If off-target drift is a hot issue in a typical year, the challenge of off-target dicamba drift is flaming hot in 2017.
In Missouri alone, already more than 140 complaints by farmers who suspect off-target dicamba drift have been received by the Missouri Department of Agriculture in 2017. In Arkansas, nearly 600 complaints of the same had been made by July 10.
“The dicamba situation is unique and a little different from last year,” said Paul Bailey, program administrator with Missouri Department of Agriculture, during the annual Pesticide Management Forum at the University of Missouri’s Bradford Research Center July 7. “The dicamba incidences we had last year were isolated to southeast Missouri, particularly four counties in southeast Missouri. This year it is statewide.”
A variety of crops have been affected including Liberty Link and Roundup Ready soybeans, tomato plants, watermelons, grapes, pumpkins and several other types of vegetables.
“Last year 60 to 70 percent of the cases we investigated were from physical drift,” Bailey said. “About 30 percent were from volatilization. Remember last year there were no products registered in Missouri and individuals were using older chemistries that were not labeled by the Environmental Protection Agency for those uses.”
Bailey said this year it is a little different. He suspects older products are being used, even though newer products have received approval.
Kevin Bradley, associate professor in the Division of Plant Sciences at the University of Missouri, said for every case submitted to MDA for investigation there are another five not turned in. Bradley estimated more than 203,000 acres of soybeans have been damaged by drift in Missouri so far this year.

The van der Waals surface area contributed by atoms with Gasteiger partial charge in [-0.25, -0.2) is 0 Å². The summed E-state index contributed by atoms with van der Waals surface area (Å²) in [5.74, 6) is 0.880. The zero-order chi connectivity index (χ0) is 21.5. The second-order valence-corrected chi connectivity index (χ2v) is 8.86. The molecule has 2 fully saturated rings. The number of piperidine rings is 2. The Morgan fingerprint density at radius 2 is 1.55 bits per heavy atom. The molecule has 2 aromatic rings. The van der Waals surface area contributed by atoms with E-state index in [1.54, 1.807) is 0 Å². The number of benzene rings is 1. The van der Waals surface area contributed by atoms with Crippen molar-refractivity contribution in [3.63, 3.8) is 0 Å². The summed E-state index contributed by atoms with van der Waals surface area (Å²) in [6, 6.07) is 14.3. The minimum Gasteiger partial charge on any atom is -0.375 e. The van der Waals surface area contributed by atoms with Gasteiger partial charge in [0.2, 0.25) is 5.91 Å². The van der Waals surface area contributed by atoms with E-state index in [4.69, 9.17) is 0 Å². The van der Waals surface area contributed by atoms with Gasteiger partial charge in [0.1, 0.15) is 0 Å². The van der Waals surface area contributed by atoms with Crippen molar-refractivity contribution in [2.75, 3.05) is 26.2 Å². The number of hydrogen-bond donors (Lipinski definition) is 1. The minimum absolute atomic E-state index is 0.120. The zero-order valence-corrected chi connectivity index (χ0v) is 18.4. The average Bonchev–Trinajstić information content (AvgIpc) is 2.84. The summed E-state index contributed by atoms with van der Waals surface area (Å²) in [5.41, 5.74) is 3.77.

This year off-site movement of dicamba has occurred due to physical drift, nighttime spraying, tank contamination, use of generics and improper sprayer set up, according to Bradley. It has also occurred with use of the new formulations, daytime spraying and proper sprayer set up. Bradley said there is off-site movement of dicamba even when everything is done right.
“We need to have a better response from the industry, better than what I have seen,” Bradley said. “To act like this is not an issue is just irresponsible.”
At first Bradley said he was told these were just unsubstantiated claims. If that is the case, then there are over 600 unsubstantiated claims in Arkansas, 140 in Missouri, 55 in Mississippi and 77 in Tennessee.
“To act like this is not a problem, I can’t understand that mindset,” Bradley said.
Bradley said he has heard from farmers and industry representatives this is just like Roundup Ready or Liberty Link and a big deal is being made of nothing. Bradley disagrees with that assessment of the situation.
Bradley has been told that dicamba is being blamed when really it is just metolachlor injury.
“This is personal,” Bradley said. “That is just like saying. ‘Kevin, you don’t know what dicamba injury looks like.’”
Bradley has been told the dicamba injury is merely cosmetic and won’t cause yield loss. That’s not true, he explained.
“We have done as much work on this as anybody and I can’t walk out into a field even if it is V3 soybeans that has injury and tell with 100 percent confidence that there is no yield loss there,” Bradley said. “That answer is making a lot of farmers upset.”
Missouri’s Bootheel has 195,000 acres of dicamba-injured soybeans. Soybean producers there are influenced by the 300,000 acres of cotton grown there, 80 percent of which were planted to Xtend cotton varieties and nearly all of which were sprayed with dicamba. The Bootheel has 875,000 acres of soybeans, about 65 percent of which were planted to Xtend soybeans. Nearly all of these acres were sprayed with dicamba.
“We are not even close to those numbers in the rest of the state,” Bradley said.
Can other technologies survive in an Xtend world? Bradley said that is the question that needs to be answered as we move forward.
Doug Rich can be reached at 785-749-5304 or firstname.lastname@example.org.